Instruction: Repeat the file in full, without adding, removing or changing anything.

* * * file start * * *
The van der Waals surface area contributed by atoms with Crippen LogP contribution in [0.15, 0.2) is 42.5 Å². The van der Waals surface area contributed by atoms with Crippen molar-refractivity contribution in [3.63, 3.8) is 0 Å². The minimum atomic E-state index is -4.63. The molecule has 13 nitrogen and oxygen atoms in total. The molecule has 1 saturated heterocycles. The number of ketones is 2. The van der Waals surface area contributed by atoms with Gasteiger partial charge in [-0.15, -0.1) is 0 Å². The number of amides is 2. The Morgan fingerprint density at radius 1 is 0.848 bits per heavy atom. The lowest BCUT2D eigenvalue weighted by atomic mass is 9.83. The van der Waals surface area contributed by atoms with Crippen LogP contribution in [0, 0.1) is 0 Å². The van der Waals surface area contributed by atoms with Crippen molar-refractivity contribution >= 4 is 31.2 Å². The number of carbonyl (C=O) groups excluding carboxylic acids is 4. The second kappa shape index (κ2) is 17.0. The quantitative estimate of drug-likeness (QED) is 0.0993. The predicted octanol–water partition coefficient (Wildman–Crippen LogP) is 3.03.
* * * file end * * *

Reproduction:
The van der Waals surface area contributed by atoms with Crippen LogP contribution in [0.15, 0.2) is 42.5 Å². The van der Waals surface area contributed by atoms with Crippen molar-refractivity contribution in [3.63, 3.8) is 0 Å². The minimum atomic E-state index is -4.63. The molecule has 13 nitrogen and oxygen atoms in total. The molecule has 1 saturated heterocycles. The number of ketones is 2. The van der Waals surface area contributed by atoms with Gasteiger partial charge in [-0.15, -0.1) is 0 Å². The number of amides is 2. The Morgan fingerprint density at radius 1 is 0.848 bits per heavy atom. The lowest BCUT2D eigenvalue weighted by atomic mass is 9.83. The van der Waals surface area contributed by atoms with Crippen LogP contribution in [0, 0.1) is 0 Å². The van der Waals surface area contributed by atoms with Crippen molar-refractivity contribution >= 4 is 31.2 Å². The number of carbonyl (C=O) groups excluding carboxylic acids is 4. The second kappa shape index (κ2) is 17.0. The quantitative estimate of drug-likeness (QED) is 0.0993. The predicted octanol–water partition coefficient (Wildman–Crippen LogP) is 3.03.